Warrensburg, NY, January 24, 2011 --(PR.com
)-- The U.S Department of Labor’s Mine Safety and Health Administration (MSHA) has enacted the second phase in major reforms to its pattern of violations process. Stepped up enforcement and increased enhanced inspections of coal, mineral and aggregate mining operations are a result of this second phase. Since April, when the enhanced inspections began in force following the explosion at the Upper Big Branch Mine, citations and penalties have risen steadily with industry experts predicting a continued increase.
“Since the passage of the Mine Act more than 30 years ago, not one mining operation has ever been placed on a pattern of violations,” said Joseph A. Main, Assistant Secretary of Labor for Mine Safety and Health. “We have known for some time that the current system is broken and needs to be fixed. This new screening process improves upon the old one, which cast too broad a net and did not distinguish mines with the highest levels of elevated enforcement. This new system will let MSHA focus its attention on those mines that are putting miners at greatest risk.”
“MSHA has definitely ramped up the number and variety of citations it’s issuing,” said Mark Savit, partner at Patton Boggs LLP and an expert in mining litigation and health and safety law. “It is clear that MSHA leadership favors more stringent enforcement as the primary way to ensure safety, and they are taking unprecedented action as of late.”
Smaller mine operators are particularly vulnerable to MSHA enforcement actions, as many citations carry penalties that can cripple the operating budget of a small mining company. “I’ve never seen anything like this before,” said Mr. Savit, remarking on a recent case in which a small stone quarry was assessed over $500,000 in MSHA penalties. Savit, who began his career at the U.S. Department of the Interior where he headed MSHA’s special investigation unit, said: “The only way a small mining company can operate in this regulatory climate is to become as familiar as it can be with the MSHA citation process. The risk of being unprepared for a significant MSHA enforcement action can be devastating.”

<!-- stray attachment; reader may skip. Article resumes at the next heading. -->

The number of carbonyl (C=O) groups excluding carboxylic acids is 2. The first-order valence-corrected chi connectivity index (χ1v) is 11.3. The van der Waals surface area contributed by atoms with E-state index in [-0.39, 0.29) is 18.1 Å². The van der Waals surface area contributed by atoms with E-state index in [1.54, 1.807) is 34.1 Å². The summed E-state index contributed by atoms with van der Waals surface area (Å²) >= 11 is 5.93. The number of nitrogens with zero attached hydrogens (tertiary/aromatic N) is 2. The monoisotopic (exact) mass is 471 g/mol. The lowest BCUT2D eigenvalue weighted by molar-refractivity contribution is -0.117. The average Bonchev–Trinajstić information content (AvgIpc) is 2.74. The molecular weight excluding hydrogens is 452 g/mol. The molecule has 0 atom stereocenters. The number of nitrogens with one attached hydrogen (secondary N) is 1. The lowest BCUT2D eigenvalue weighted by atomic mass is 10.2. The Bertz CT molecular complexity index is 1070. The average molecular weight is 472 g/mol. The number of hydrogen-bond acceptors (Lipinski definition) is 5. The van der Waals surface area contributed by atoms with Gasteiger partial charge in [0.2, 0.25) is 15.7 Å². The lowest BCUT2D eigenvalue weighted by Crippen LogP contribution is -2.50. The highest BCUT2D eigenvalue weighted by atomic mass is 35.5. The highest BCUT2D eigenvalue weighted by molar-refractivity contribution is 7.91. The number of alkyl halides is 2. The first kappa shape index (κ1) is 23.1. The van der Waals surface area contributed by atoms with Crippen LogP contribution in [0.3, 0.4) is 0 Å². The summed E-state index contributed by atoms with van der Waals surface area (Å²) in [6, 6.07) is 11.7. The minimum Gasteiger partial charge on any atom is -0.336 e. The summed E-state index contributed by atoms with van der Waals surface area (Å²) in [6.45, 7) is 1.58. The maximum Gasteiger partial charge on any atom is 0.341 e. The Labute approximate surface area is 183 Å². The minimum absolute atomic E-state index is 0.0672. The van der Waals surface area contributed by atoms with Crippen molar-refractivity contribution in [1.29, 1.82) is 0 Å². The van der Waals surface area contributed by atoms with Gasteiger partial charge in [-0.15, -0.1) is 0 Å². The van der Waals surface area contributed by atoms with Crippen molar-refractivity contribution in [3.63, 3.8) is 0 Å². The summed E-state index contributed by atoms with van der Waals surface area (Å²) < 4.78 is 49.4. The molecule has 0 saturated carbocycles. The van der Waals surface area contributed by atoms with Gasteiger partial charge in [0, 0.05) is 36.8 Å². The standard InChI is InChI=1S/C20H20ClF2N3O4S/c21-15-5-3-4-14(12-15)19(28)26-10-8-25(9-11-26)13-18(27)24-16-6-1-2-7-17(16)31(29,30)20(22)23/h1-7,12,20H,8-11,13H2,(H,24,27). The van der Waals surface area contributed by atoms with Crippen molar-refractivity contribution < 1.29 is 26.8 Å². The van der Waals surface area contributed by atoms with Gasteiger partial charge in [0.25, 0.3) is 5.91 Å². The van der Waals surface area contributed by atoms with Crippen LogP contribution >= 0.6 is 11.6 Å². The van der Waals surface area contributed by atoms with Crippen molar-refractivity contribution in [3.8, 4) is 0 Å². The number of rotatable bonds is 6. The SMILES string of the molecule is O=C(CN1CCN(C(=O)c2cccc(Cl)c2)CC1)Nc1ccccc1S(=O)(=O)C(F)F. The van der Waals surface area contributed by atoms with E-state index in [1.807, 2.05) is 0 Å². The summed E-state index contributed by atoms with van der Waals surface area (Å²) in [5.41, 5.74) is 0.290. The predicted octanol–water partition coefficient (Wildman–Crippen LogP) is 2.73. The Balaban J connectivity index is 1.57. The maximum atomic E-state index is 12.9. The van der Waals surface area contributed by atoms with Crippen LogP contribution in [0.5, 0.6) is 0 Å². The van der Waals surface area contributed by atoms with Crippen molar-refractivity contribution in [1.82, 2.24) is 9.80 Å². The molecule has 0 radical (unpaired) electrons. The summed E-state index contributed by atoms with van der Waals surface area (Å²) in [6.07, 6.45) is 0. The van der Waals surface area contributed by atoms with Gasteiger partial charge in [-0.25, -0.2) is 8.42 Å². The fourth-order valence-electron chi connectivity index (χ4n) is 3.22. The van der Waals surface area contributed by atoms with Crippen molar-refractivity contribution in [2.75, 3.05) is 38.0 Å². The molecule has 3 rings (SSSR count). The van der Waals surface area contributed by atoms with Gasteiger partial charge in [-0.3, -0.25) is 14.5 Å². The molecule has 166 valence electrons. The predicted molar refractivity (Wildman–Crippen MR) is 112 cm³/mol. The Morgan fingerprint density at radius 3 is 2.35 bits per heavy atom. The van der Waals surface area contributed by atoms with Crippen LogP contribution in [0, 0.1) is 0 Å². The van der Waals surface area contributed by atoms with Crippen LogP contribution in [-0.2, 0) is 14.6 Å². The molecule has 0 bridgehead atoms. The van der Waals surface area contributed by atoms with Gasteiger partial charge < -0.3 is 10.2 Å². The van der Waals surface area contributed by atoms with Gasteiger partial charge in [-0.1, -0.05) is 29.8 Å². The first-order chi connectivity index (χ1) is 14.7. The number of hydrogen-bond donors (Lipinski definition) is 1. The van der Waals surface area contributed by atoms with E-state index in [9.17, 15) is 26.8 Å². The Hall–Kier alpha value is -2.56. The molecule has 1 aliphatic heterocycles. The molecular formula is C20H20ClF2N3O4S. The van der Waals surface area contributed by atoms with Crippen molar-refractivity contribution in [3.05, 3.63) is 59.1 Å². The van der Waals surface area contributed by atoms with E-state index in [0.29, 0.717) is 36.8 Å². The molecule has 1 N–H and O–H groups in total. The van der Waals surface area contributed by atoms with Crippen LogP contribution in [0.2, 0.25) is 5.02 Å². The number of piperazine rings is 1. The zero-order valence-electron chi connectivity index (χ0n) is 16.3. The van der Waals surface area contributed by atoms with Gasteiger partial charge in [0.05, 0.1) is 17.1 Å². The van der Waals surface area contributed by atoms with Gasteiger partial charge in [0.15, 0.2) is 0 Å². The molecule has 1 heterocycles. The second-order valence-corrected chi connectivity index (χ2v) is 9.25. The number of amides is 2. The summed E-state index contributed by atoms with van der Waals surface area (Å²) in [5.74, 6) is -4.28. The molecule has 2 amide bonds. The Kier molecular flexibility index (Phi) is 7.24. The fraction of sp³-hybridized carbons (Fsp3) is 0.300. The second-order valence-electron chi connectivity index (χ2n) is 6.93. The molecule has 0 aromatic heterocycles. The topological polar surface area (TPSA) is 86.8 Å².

Scott McKenna, a MSHA-certified instructor and owner of Catamount Consulting LLC, agrees. “Mine operators need to know about and respond to any violations on their sites before MSHA does, and they need to know how to deal with citations,” said McKenna. “Ignorance of rights, responsibilities, the Code of Federal Regulations and the ACRI process is simply reckless.”
ACRI, the Alternative Case Resolution Initiative, is a MSHA program in which ACRI-trained, non-attorney MSHA specialists resolve or adjudicate select enforcement disputes with mine operators arising from citations under the Mine Act. The use of the ACRI process has spread to every type of citation except where serious, disabling or fatal injuries are involved.
Mark Savit and Scott McKenna have collaborated to present at a two-and-a-half day seminar covering the legal and procedural processes involved in field inspections, citations and ACRI resolution. The ACRI workshop provides mine operators and their representatives the skills necessary to participate in the ACRI process without outside legal representation. Attorneys from Patton Boggs LLP, a preeminent Washington D.C.-based firm, provide insight into MSHA laws, research techniques and litigation procedures. Participants learn how to organize and present legal arguments, and receive a manual with form pleadings useful in preparing for settlement conferences and proceedings with Administrative Law Judges.
“We are helping mine operators to level the playing field,” said McKenna. “There is no argument that enforcement isn’t necessary. It’s about the cost of doing business.”
The ACRI Seminar will take place April 4-6, 2011 at Hyatt Place Atlanta Galleria in Smyrna, Georgia. The cost to attend is $625 per person. Additional ACRI Seminars are planned for Denver, Dallas and Hershey over the next year. More information on the seminar can be found at http://www.catamountconsultingllc.com or by calling Catamount Consulting at (518) 623-2352.